For millions of readers, Clive Cussler brought sea adventures to life
“Dirk Pitt is the consummate man of action who lives by the moment for the moment…without regret!” —Clive Cussler, adventure writer, 1931-2020
I found myself in a supermarket near Curtis Creek at 6 a.m. not long ago, allowed in before the regular crowd because, though the number seems alien to me, I am over 60-years-old. The courtesy came as Maryland braced for the you-know-what in the wake of the terrible beating it had wreaked in New York.
Books for sale were at the far end of the paper-goods aisle (makes sense) while nary a roll of Mr. Whipple’s main-squeeze nor a package of the “quicker-picker-upper” was to be had. At the other end of the all-but-empty aisle, in a rack with true crime, mysteries, romances, and tell-alls was Clive Cussler’s Celtic Empire.
The flip of a few pages revealed the murder of U.N. scientists in El Salvador, a raid on ancient tombs along the Nile, and the smash-up of vessels near a place more exotic than El Salvador and the Nile combined—DETROIT!
I took a disinfectant wipe to the book and with gloved hands, put it back, and kept shopping.
Cussler, who died on February 24 at the age of 88 in Scottsdale, Arizona, wrote what is known as “airplane” books. Yet just about every one of his titles (85 altogether with sales over 100 million copies) were about the sea.
“You could always, always, always find a Cussler book in an airport newsstand,” said Tim Marshall, an education consultant and frequent flyer who grew up fishing and crabbing in Prospect Bay near Kent Narrows and below the Bay Bridge.
“I would always leave the finished book on a chair or table at an airport for the next person to enjoy,” said Marshall, 61, now retired and living in Dallas.
In the world of popular sea stories, Patrick O’Brian wrote about the days of sail. The vessels in books by the mysterious B. Traven (The Treasure of the Sierra Madre, Death Ship) make their way by steam. And Cussler, a diver of old wrecks who founded the National Underwater and Marine Agency [NUMA], wrote about ships propelled by diesel.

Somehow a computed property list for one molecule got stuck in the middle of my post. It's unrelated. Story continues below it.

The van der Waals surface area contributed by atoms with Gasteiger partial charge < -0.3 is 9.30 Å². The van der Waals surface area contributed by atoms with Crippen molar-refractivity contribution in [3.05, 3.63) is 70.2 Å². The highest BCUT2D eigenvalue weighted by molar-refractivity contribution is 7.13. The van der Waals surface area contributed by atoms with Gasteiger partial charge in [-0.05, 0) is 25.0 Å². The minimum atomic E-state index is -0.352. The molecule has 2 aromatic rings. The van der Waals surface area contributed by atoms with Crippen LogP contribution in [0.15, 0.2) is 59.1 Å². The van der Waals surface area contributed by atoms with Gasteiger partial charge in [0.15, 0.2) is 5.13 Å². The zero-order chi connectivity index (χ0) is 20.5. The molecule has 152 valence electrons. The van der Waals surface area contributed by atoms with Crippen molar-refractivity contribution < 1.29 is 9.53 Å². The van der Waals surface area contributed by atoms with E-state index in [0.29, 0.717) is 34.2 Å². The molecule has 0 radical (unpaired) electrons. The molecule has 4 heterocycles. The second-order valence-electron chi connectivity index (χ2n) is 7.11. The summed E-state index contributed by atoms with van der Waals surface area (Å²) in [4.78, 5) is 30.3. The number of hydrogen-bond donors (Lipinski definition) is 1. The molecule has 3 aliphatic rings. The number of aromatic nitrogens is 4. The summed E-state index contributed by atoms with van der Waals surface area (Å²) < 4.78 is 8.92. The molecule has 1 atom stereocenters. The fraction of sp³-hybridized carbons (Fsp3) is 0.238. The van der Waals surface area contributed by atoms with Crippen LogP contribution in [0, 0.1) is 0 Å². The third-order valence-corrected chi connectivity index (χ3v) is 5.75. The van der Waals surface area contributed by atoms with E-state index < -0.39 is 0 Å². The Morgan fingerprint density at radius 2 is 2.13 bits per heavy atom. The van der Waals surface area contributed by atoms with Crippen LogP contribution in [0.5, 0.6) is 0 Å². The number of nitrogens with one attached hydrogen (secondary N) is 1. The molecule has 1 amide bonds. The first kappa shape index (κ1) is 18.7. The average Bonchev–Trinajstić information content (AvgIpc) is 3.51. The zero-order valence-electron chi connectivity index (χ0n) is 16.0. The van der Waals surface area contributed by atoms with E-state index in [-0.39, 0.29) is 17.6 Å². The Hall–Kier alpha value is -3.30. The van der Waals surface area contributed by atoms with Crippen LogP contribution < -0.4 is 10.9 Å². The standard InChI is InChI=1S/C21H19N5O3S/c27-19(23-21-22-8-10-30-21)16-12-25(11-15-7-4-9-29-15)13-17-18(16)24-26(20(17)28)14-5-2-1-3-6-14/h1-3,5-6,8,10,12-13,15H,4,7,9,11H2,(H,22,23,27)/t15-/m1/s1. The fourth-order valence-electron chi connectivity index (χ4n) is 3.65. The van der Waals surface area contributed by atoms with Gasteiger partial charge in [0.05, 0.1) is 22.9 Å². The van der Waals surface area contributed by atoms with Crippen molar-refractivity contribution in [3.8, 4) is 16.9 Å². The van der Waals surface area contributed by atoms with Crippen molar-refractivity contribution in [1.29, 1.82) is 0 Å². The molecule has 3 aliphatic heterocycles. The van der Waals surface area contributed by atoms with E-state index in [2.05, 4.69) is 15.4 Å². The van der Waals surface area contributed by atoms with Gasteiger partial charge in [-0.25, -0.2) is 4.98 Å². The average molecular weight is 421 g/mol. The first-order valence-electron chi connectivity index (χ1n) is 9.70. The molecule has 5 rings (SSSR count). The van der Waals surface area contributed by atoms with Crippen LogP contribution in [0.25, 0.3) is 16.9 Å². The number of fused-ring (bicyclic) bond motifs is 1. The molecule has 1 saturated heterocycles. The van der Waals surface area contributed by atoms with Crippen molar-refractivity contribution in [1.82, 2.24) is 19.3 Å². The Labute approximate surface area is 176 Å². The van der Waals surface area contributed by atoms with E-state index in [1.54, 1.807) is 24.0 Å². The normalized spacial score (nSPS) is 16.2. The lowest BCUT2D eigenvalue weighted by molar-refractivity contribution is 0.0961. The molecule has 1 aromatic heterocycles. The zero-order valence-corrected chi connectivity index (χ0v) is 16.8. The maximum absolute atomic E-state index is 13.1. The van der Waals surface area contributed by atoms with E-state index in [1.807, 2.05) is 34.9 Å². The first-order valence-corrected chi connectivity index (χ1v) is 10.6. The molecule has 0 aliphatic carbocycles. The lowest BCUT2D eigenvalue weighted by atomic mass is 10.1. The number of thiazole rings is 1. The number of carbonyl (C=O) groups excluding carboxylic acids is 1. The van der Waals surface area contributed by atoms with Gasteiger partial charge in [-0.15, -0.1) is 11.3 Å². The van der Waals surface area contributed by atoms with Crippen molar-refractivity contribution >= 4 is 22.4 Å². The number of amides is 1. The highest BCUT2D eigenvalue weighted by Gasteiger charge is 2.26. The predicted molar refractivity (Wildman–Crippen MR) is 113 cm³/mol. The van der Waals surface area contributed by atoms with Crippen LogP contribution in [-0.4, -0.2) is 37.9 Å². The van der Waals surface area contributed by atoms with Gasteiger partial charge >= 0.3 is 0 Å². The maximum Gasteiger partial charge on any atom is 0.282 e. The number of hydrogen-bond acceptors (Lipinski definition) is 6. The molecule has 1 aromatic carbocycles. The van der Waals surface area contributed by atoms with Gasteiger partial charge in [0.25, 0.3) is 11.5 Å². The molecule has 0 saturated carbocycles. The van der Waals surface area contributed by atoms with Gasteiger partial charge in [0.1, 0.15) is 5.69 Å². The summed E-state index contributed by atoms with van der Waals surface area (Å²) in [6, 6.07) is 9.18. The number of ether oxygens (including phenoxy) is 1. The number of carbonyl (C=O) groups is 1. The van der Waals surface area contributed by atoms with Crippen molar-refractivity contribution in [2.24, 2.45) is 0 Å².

Cussler’s oeuvre is like the Hardy Boys series for grown-ups, if Frank and Joe were a couple of Navy SEALS masquerading as able-bodied seamen. His primary hero, Dirk Pitt, was described by the New York Times as an “endearing blend of Boy Scout, Doc Savage and James Bond.”
We are not deconstructing Joseph Conrad here, and Cussler would be the first to say so. The horror he presents has a comic book feel to it, and, though literary candy, it’s good and chewy and seasoned with sea salt.
“Because of the time I spent crabbing and fishing with my grandfather at Half Pone Point on the Patxuent, I have always been drawn to tales about the sea, everything from ancient mariners to underwater explorers,” said Michael Gerlach, 60 and once again living in his childhood community of Catonsville. “Captain Nemo, Blackbeard, Magellan, and Jacques Cousteau.
But it was in Cussler’s novels, Gerlach said, “that the sense of adventure and mystery was taken to a different level. I’d found the stories I’d been looking for.”
What especially enthralled readers like Gerlach was that Cussler, once fame allowed him to invest in his passion, was an ardent explorer who took many a voyage to the bottom of the sea.